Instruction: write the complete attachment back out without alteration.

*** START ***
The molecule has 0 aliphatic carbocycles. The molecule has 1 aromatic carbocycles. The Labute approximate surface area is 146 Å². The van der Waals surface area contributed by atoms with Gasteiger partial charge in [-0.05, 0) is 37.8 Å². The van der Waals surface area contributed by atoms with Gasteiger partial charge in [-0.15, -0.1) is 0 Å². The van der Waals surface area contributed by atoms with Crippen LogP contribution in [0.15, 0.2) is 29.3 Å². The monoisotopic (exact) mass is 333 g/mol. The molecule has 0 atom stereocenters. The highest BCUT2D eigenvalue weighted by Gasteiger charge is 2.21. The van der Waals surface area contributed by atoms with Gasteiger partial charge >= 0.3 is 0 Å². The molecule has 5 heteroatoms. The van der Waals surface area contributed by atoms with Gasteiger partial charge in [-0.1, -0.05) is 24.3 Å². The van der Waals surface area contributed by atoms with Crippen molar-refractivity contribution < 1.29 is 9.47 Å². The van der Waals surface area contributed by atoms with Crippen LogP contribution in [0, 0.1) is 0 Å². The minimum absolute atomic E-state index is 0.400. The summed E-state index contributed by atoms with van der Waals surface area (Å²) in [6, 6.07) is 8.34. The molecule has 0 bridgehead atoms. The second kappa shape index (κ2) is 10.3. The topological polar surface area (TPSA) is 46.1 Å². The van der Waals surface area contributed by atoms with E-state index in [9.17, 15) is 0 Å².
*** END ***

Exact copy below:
The molecule has 0 aliphatic carbocycles. The molecule has 1 aromatic carbocycles. The Labute approximate surface area is 146 Å². The van der Waals surface area contributed by atoms with Gasteiger partial charge in [-0.05, 0) is 37.8 Å². The van der Waals surface area contributed by atoms with Gasteiger partial charge in [-0.15, -0.1) is 0 Å². The van der Waals surface area contributed by atoms with Crippen LogP contribution in [0.15, 0.2) is 29.3 Å². The monoisotopic (exact) mass is 333 g/mol. The molecule has 0 atom stereocenters. The highest BCUT2D eigenvalue weighted by Gasteiger charge is 2.21. The van der Waals surface area contributed by atoms with Gasteiger partial charge >= 0.3 is 0 Å². The molecule has 5 heteroatoms. The van der Waals surface area contributed by atoms with Gasteiger partial charge in [-0.1, -0.05) is 24.3 Å². The van der Waals surface area contributed by atoms with Crippen molar-refractivity contribution < 1.29 is 9.47 Å². The van der Waals surface area contributed by atoms with Crippen LogP contribution in [0, 0.1) is 0 Å². The minimum absolute atomic E-state index is 0.400. The summed E-state index contributed by atoms with van der Waals surface area (Å²) in [6, 6.07) is 8.34. The molecule has 0 bridgehead atoms. The second kappa shape index (κ2) is 10.3. The topological polar surface area (TPSA) is 46.1 Å². The van der Waals surface area contributed by atoms with E-state index in [9.17, 15) is 0 Å².